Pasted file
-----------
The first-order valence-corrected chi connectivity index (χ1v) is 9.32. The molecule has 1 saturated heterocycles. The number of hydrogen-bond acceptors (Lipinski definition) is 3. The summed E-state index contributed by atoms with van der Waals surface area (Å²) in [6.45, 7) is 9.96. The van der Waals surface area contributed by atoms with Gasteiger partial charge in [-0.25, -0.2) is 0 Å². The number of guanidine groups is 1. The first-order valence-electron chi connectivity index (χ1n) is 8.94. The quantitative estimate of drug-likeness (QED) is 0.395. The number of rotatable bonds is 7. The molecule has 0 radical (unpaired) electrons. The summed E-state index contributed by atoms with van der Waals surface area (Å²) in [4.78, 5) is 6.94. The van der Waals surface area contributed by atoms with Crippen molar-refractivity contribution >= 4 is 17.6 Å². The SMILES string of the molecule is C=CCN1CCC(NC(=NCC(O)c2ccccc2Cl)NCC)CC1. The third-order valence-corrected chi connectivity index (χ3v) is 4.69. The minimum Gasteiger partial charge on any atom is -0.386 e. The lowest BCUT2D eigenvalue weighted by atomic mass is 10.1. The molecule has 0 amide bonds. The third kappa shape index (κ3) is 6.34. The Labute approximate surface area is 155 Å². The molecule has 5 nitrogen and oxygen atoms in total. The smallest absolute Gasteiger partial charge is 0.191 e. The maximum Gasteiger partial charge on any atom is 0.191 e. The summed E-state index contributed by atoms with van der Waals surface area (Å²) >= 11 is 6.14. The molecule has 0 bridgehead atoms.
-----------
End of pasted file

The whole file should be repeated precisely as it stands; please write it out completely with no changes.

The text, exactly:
The first-order valence-corrected chi connectivity index (χ1v) is 9.32. The molecule has 1 saturated heterocycles. The number of hydrogen-bond acceptors (Lipinski definition) is 3. The summed E-state index contributed by atoms with van der Waals surface area (Å²) in [6.45, 7) is 9.96. The van der Waals surface area contributed by atoms with Gasteiger partial charge in [-0.25, -0.2) is 0 Å². The number of guanidine groups is 1. The first-order valence-electron chi connectivity index (χ1n) is 8.94. The quantitative estimate of drug-likeness (QED) is 0.395. The number of rotatable bonds is 7. The molecule has 0 radical (unpaired) electrons. The summed E-state index contributed by atoms with van der Waals surface area (Å²) in [4.78, 5) is 6.94. The van der Waals surface area contributed by atoms with Crippen molar-refractivity contribution >= 4 is 17.6 Å². The SMILES string of the molecule is C=CCN1CCC(NC(=NCC(O)c2ccccc2Cl)NCC)CC1. The third-order valence-corrected chi connectivity index (χ3v) is 4.69. The minimum Gasteiger partial charge on any atom is -0.386 e. The lowest BCUT2D eigenvalue weighted by atomic mass is 10.1. The molecule has 0 amide bonds. The third kappa shape index (κ3) is 6.34. The Labute approximate surface area is 155 Å². The molecule has 5 nitrogen and oxygen atoms in total. The smallest absolute Gasteiger partial charge is 0.191 e. The maximum Gasteiger partial charge on any atom is 0.191 e. The summed E-state index contributed by atoms with van der Waals surface area (Å²) >= 11 is 6.14. The molecule has 0 bridgehead atoms.